One of the lingering questions about the massive looting that occurred in Iraq in the years following the 2003 US invasion is where all the artifacts have gone and why it continued even after a worldwide ban on international trade in Iraqi materials was put in place, abating somewhat over time. Very little appeared on the open market and it is thought that much was simply stockpiled in warehouses, or bought privately by wealthy collectors around the world.
But the looters and smugglers inside Iraq were being sustained as well by the council of ministers of Iraqi Kurdistan, directors of the Sulaymaniyah Museum, which
started an initiative to make deals with smugglers after the U.S.-led invasion of Iraq and the subsequent looting of museums in the country, according to Ancient History Etc., a U.K. nonprofit online publication.The museum bought a tablet -- one of a group of 80-90 being proffered -- containing 20 previously lost lines of "The Epic of Gilgamesh, for $800 off a smuggler in Iraq in 2011.
"They paid smugglers to ‘intercept’ archeological artifacts on their journey to other countries," according to the publication. "No questions were asked about who was selling the piece or where it came from."Stuart Gibson, director of the UNESCO Sulaymaniyah Museum Project -- an effort to assist the Kurdish government in running the museum -- praised the museum's decision as "courageous" because it ran counter to official policy against paying smugglers and looters for looted artifacts. That policy exists, of course, because paying these folks gives them an incentive to keep on looting and smuggling. Asking no questions makes this incentive even more attractive.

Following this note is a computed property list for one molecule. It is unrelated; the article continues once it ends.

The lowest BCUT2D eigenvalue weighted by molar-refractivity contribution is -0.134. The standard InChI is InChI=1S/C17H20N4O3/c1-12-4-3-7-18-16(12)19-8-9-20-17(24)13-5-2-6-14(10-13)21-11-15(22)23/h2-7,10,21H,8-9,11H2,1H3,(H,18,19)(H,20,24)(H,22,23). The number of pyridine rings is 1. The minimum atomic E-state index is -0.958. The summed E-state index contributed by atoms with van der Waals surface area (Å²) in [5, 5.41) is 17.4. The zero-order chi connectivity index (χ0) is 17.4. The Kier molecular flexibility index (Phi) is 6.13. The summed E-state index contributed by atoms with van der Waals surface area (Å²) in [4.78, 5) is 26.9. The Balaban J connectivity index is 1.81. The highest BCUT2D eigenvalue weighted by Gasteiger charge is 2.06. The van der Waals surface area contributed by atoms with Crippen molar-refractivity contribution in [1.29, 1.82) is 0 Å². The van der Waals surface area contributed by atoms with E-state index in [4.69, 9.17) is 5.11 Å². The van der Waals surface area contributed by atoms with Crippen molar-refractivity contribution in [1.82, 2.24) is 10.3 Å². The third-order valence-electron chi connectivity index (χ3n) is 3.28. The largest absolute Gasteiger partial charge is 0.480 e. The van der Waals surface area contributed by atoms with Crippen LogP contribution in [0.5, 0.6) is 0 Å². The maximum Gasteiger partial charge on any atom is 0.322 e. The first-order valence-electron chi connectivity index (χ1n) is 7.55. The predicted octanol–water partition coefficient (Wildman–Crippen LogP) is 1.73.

The Huffington Post headline suggests that the question raised by the museum's practice of buying looted antiquities is : Should museums make deals with smugglers and looters in order to protect and preserve history? But that way of putting the question, while it is undoubtedly the way that museums interested in bringing material in think of what they are doing, begs the question. The deal described was not made in order to protect and preserve history. It was made in order to keep the artifact from leaving the country. Had the tablet gotten out of Kurdistan it would surely have been sold to someone anyway, someone who would have in turn protected and preserved it. The only effect here was to shorten the supply chain, reduce the cost of doing business for smugglers and looters, and thereby promoted more digging and more smuggling.